Site maps – and by that I mean the information architecture documents used in the web site design and production process, not the catch-all navigational monstrosities found lurking in footers far and near like some trenchant swamp-thing biding time to attack – are pretty much the de facto method of visualising site structure in a way that can be documented. They’ve been around for years, Jesse James Garrett has come up with a formalised visual vocabulary for expressing them. Known, perhaps not loved, but certainly tried and tested.
Site maps generally fall into two different categories:- those that document the navigational structure of the site, and those that describe interaction flow. As the days of enormous, static sites vignette to make way for sites driven by logic not links, we naturally see a shift in emphasis from navigational maps to those which document interaction. The question worth exploring, however, is can this form of documentation continue to prove both useful and a valuable investment of resources?
Drawing a distinction
Both Garrett’s visual vocabulary and traditional flow-chart systems use special diagram items to represent decision points. These are used when a choice has to be made, usually as a result of user input. The experience can then follow distinct paths for a time, ready to merge again, if necessary, once the condition has been satisfactorily handled.
Garrett’s recommendation and intent is that interaction flow diagrams are distinct from, and should be complimented by, navigation diagrams. In practise, I’ve seen this point to be largely missed, and the day-to-day reality can that one is (ab)used to incorporate the other. Either way is bad, as things fall apart when we encounter decision points. The concept of each object representing a page or group of pages is shattered with objects representing choices. Clearly this cannot work for a complex web application.
From navigation to logic
So I think it’s reasonable to assume that the idea of a navigational site map as the complete blueprint of a site has to be put to one side for development of a web application, with the purer concept of the interaction flow diagram – as detailed by Garrett – being a more logical and useful replacement.
For the implementers on the ground, this could involve quite a shift in working practises. A navigational site map is a very practical tool for implementing a big static web site. It can be used to work out the structure of a site before the visual design has been done, and then used again during production to work out just what is supposed to go where. It very practically answered that age-old question “what the heck does that link to?”.
Working with an interaction flow diagram helps answer that question too, but in a rather more abstract way. It won’t tell you where to link to, but it tells you what you’d expect to see when you get there. It’s the picture postcard without the plane ticket. It lacks the implementation detail that was so much a benefit of the navigational map, replacing it with a higher-level concept.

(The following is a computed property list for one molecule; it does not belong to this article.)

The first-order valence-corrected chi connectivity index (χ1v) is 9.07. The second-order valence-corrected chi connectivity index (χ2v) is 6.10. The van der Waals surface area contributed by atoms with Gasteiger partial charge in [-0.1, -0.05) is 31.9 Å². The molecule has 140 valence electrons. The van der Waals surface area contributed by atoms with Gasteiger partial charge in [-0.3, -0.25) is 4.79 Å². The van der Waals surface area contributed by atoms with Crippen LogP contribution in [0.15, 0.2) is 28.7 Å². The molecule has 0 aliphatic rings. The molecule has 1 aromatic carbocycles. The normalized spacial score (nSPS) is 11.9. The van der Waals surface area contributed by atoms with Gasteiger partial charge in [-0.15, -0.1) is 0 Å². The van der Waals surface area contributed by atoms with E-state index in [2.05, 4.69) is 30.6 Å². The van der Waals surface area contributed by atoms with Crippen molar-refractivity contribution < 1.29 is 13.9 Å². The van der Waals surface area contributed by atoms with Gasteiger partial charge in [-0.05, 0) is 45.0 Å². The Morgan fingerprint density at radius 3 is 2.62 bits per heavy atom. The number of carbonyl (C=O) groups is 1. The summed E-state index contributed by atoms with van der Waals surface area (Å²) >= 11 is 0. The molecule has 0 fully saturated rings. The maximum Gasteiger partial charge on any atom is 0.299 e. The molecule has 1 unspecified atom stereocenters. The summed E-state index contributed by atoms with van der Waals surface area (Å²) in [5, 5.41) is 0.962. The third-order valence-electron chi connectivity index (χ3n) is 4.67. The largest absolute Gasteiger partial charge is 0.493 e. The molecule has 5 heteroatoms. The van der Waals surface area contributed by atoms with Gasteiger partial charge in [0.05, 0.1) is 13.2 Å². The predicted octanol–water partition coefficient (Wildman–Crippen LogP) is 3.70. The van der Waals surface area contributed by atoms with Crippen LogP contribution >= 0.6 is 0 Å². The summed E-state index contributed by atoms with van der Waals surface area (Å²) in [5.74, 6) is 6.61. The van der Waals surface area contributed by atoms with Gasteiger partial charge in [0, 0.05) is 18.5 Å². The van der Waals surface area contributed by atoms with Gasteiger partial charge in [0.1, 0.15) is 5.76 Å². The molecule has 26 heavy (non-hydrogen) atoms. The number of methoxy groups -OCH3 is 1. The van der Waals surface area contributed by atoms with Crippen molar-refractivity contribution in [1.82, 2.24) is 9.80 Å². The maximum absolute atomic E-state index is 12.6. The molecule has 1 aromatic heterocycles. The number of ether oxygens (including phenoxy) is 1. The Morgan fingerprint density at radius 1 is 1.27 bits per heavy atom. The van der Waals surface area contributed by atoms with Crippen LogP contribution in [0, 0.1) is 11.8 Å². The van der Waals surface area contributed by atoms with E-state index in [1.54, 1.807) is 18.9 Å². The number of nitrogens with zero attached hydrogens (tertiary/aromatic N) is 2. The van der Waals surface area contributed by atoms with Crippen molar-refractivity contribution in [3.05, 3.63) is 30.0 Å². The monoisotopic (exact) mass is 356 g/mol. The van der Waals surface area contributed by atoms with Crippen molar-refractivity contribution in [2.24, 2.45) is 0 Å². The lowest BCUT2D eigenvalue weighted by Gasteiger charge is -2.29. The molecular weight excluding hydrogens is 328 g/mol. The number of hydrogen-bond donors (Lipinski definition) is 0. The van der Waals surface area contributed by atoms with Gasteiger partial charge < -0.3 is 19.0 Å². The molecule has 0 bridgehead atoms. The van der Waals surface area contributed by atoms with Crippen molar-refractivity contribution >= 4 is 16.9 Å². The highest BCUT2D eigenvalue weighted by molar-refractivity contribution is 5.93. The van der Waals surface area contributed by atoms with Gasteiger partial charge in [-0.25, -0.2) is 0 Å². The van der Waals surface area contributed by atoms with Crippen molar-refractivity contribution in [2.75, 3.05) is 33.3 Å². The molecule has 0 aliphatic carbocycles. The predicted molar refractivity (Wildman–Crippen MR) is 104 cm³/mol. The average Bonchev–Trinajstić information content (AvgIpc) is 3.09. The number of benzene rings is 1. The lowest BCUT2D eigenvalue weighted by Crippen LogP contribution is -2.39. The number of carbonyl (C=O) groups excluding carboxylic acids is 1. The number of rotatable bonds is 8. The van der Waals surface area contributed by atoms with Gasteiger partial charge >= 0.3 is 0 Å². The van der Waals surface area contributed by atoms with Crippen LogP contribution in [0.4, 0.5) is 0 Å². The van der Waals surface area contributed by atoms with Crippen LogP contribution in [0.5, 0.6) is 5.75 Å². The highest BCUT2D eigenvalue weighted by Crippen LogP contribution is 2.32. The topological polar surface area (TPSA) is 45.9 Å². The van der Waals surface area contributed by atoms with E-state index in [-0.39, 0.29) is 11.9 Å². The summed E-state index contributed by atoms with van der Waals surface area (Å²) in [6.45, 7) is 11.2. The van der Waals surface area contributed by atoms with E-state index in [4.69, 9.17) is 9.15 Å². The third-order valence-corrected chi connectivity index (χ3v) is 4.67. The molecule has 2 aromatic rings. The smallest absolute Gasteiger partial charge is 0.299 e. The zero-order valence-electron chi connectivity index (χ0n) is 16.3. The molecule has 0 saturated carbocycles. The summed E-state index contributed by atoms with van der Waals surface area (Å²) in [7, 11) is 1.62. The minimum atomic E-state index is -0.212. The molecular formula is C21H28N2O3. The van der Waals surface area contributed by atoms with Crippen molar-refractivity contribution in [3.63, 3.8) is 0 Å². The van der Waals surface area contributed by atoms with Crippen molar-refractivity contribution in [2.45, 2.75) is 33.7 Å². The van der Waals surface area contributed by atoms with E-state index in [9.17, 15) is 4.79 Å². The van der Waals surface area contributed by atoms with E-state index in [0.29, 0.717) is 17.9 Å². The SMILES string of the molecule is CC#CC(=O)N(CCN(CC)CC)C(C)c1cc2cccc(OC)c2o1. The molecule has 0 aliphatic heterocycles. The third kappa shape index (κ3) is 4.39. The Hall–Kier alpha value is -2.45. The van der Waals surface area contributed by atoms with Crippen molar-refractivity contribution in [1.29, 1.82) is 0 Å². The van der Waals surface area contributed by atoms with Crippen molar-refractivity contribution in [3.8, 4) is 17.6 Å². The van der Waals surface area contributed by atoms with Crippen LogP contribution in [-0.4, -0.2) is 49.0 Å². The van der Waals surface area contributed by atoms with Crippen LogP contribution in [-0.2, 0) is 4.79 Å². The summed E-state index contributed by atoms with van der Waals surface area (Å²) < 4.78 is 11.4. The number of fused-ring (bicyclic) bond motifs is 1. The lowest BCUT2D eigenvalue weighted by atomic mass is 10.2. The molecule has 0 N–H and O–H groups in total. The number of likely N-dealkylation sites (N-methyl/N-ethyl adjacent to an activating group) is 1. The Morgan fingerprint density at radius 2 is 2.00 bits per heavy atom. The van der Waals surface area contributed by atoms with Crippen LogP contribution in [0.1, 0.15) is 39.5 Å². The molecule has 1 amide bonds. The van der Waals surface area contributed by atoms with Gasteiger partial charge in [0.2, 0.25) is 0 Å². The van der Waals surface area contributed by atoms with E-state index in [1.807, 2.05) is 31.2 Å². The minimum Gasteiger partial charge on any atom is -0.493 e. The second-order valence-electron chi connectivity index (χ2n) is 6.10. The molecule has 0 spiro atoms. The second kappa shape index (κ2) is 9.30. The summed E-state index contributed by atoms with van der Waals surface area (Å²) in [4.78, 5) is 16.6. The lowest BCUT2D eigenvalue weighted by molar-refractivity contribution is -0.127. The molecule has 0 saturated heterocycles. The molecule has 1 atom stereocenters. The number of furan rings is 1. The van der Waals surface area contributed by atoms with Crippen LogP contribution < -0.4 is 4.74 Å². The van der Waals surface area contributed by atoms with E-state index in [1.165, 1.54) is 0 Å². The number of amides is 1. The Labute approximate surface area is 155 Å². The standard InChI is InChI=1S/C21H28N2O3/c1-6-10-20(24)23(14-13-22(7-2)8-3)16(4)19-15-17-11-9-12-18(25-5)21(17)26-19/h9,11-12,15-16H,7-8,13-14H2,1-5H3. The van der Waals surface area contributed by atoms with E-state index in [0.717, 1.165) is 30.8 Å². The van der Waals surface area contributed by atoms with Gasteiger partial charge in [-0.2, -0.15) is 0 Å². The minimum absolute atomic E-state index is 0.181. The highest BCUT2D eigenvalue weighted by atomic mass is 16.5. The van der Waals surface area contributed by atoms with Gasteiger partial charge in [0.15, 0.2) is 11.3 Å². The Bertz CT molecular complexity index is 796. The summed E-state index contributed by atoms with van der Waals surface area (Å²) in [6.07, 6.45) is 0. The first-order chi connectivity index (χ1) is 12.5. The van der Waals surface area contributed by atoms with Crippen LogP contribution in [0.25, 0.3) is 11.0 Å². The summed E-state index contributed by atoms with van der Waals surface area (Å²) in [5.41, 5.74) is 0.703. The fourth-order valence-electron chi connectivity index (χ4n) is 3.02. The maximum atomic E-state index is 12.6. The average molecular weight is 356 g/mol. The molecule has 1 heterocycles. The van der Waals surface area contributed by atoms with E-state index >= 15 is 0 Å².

Truthfully, I’m left wondering how much of a help the process of documenting every last aspect of the interaction flow actually is. Obviously parts of an application will require a great deal of thought, but in likelihood, much of it will be routine. It sounds very much like the right thing to do mapping everything out before you start, but consider all the routine logic in something like a login form, does it really justify mapping it all out on paper? Will that time expense be recovered?
I’m not sure I completely subscribe to the 37signals idea of the interface is the functional spec, but there are certainly pragmatic advantages to this approach when used in a measured way. Every minute spent documenting a completely obvious (or insignificant) feature or process is a minute lost from the project. Will having a process flow diagram for a routine login form help me implement it quicker? Unlikely, as the chances are it’s already been written in a past project or by the creators of framework du jour.
Perhaps an approach combining a number of different elements would be more appropriate for developing web applications. How’s this for starters.
A basic navigational map or maybe two if your logged in/logged out states are too different to clearly show on one diagram. This should be basic, listing the main sections and pages, but not attempting to unravel the complexities of individual features. Example: Checkout would just be a page stack.
An interaction flow diagram for each key feature. This is where you delve into that checkout process and define how it works. In pictures. Everyone’s checkout is different and most of them suck, so here’s where you go through the careful process of designing how it works. Make sure there’s a reference to the appropriate page stack on your navigational map so you can join the dots.
A URI map detailing the design of the URI structure for the site. If you’re building RESTful apps (and you are, right?) this should give you way more information about the technical implementation of the app than any database diagram or functional spec can. And quicker, for less work.
Does that sound like it could work? Perhaps there’s some useful trick I’ve missed. Let me know.
P.S. I wrote this over too many sessions and edited it too much and now it sounds like a damn essay. Sorry.